Talk Convinced that his mother-in-law is a high-voodoo priestess secretly stalking him in the form of a squirrel and that his wife is stealing his money disguised as a sneaky house mouse, Curtis, desperate and clearly cranked-up, turns to Jim for a solution. Jim is torn between a gnawing sense of personal responsibility to his old friend and the knowledge that Curtis is well beyond responding to any help that he can provide. Opting for the former, Jim stands by his friend in need, regardless of its effectiveness. The exchanges between the two are the true drama of the film. Their gentle, congenial back-and-forths are as much the result of L'Ecuyer's fine scripting and direction as the actors' well-tuned abilities to understand the complementary nature of their characters. Despite their differences and divergent post-rehab lives, Curtis and Jim are like an old, worn favorite article of clothing—they fit each other comfortingly well. At its heart, "Curtis's Charm" is about the power and necessity of friendship and an individual's responsibility to his fellow man.

As in his previous films (shorts "UseOnceAndDestroy" and "Low Life"), L'Ecuyer's aesthetic sensibility and cinematic voice are derived from a clear understanding of the meditative and hallucinatory aspects of cinema. Rhythmic and transcendent, "Curtis's Charm" begins with a hypnotic collage of urban restlessness and optically reprinted footage from Maya Deren's "Divine Horsemen," a 1950s documentary about voodoo in Haiti. On the sound track we hear the doleful beat of an urban hip-hop ballad by My Brilliant Beast, and we realize that the story we are about to enter houses multiple physical and emotional dislocations. Not entirely unlike a drug-induced state of suspended and distanced belief, this opening demarcates L'Ecuyer's territory as that of the outsider, the marginalized. This is, in fact, his perspective, his voice, his point of observation. And, with a keen eye and ear for detail, coupled with an edgy sense of composition, he guides us to the introduction of Jim, the film's de-facto narrator.

In his 1994 award-winning experimental short, "UseOnceAndDestroy," L'Ecuyer uses a similar strategy of aural and visual dislocation to establish the frenetic nature of the world that is about to unfold. A series of vignette-like, nonfiction-derived short stories, "UseOnce" comes across as a jittery foray into a pumped-up world of desperation and chemical need, a world filled with fleshy, red-bearded dealers, sickly young dancing girls who are rapidly becoming old women, and boys who steal cars because they like to go fast, fast, fast. Like its subjects, the pace of "UseOnce" is relentlessly visceral. Images of blood and excrement flash by on screen as descriptions of an aching longing for just one more fix fill our ears. But L'Ecuyer's intention is not merely to shock, but rather to remind the viewer of the immediacy of the issues at hand. As L'Ecuyer puts it, "Some people think my films glamorize drug use, but that's not my intention at all. Heroin is incredibly and obviously self-destructive and I've had too many people in my life--brilliant minds, great people, lovely people—just die or end up in prison because of drugs. There's no romance or glamour in being a heroin addict."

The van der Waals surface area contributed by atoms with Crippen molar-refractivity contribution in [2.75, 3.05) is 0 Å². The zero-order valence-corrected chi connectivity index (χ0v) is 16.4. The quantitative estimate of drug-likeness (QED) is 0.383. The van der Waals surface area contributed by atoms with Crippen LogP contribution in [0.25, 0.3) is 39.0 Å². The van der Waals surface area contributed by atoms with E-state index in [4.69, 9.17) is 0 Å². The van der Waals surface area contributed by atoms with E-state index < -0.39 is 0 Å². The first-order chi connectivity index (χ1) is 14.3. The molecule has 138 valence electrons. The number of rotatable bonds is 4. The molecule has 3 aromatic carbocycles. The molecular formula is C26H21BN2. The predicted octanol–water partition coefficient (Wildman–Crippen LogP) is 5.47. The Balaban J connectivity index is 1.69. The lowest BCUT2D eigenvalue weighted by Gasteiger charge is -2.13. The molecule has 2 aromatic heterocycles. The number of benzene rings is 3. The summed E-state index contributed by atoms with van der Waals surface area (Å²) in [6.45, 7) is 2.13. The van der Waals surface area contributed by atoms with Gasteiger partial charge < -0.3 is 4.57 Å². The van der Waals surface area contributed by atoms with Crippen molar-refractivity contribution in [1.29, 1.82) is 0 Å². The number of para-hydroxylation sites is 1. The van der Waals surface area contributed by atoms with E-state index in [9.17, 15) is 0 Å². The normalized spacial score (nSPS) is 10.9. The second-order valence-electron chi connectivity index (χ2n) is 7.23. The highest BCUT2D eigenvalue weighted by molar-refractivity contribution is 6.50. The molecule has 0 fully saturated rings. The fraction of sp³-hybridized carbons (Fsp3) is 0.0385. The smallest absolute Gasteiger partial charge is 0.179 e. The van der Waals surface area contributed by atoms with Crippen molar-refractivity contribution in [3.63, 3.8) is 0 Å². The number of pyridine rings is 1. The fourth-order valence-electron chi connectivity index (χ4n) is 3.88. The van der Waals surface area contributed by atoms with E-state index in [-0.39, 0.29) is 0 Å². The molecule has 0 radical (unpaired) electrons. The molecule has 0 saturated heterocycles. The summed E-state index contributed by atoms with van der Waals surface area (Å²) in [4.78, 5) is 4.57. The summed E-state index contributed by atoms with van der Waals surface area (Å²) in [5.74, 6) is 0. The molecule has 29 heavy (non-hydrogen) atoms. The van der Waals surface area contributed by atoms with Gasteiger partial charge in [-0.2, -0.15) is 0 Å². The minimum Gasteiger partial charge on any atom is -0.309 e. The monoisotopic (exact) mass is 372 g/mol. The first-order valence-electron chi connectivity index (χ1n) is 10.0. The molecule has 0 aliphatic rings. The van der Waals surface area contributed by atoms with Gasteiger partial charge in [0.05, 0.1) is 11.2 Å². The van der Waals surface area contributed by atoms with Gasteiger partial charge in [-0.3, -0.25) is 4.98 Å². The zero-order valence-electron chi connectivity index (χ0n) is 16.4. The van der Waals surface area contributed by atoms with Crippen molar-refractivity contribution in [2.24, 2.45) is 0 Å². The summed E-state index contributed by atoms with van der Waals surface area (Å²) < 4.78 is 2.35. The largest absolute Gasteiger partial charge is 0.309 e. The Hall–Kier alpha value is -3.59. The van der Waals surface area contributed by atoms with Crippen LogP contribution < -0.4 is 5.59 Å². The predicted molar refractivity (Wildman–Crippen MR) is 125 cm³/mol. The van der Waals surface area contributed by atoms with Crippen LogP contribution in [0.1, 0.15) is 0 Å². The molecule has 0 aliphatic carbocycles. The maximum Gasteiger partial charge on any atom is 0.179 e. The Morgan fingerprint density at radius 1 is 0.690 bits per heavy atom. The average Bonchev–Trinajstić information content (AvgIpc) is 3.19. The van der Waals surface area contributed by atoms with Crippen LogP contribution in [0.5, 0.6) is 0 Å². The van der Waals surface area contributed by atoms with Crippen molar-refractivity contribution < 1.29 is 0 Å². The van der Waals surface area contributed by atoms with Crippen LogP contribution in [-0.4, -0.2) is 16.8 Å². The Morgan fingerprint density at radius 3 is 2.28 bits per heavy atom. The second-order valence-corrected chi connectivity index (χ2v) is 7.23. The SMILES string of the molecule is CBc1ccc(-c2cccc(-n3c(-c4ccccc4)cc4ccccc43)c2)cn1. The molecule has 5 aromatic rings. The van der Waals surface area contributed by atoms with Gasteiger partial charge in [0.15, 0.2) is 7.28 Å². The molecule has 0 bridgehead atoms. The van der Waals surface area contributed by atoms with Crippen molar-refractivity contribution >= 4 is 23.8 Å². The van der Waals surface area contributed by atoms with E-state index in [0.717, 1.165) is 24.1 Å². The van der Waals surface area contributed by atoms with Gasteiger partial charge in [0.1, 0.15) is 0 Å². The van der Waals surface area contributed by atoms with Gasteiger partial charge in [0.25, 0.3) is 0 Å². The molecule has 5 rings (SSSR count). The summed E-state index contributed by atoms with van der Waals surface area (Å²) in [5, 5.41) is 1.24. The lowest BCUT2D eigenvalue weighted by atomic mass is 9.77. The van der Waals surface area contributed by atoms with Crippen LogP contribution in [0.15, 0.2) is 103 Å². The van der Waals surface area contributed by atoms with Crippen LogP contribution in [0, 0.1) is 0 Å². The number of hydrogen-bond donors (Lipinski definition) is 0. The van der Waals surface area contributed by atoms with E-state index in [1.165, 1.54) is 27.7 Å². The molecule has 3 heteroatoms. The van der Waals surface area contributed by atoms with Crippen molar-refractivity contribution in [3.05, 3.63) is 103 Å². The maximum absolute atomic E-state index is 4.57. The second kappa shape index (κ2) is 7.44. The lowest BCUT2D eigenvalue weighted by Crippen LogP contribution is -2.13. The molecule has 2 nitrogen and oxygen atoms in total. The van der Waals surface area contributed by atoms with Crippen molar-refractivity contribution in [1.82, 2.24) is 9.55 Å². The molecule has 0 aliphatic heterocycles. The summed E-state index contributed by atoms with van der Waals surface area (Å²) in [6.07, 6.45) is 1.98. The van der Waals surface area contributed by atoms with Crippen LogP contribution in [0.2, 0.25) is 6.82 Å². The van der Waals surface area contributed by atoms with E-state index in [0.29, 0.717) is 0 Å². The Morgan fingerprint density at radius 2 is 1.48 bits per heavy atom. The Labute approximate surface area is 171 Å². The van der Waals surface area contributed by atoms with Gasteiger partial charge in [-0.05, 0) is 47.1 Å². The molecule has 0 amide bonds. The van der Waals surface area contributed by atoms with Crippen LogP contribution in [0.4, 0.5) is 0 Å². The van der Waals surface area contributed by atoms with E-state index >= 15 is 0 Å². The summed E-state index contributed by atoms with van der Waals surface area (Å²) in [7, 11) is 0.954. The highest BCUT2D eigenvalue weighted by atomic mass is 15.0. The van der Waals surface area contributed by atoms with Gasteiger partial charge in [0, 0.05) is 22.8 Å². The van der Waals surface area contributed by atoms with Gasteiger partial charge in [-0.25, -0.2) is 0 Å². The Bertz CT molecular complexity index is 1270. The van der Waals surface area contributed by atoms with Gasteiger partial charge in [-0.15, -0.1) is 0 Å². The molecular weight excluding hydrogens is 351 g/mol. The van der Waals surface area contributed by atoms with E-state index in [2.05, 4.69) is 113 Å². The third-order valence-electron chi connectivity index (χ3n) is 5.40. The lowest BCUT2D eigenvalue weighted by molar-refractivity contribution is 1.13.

L'Ecuyer's luck and his street smarts have not only kept him alive but have also fueled the beginnings of a tremendously promising career as a writer and filmmaker. The irony of his abusive past and his potentially rosy future is not lost on him: "My life for the last fifteen years has been an exciting and bizarre ride, really a very strange experience. Film is very much a continuation of all of my strange criminal and drug-related experiences. Now I'm making a television documentary about my life on the streets, and it's all kinda bullshit. But it's very cool, too. But it's not why I started making films. I just like to work, and I love films. And at some point in my life I want to make a really great film." Perhaps his next feature film, an adaptation of Richard Ford's Ultimate Good Luck, will be the one. And although it is not about addiction per se, a large part of its sensibility will undoubtedly come from the indelible experiences of L'Ecuyer's fifteen years as a social outcast as well as his inherent ability to tell a story straight from his heart.    </end>

All photgraphs by Michael Gibson for Alliance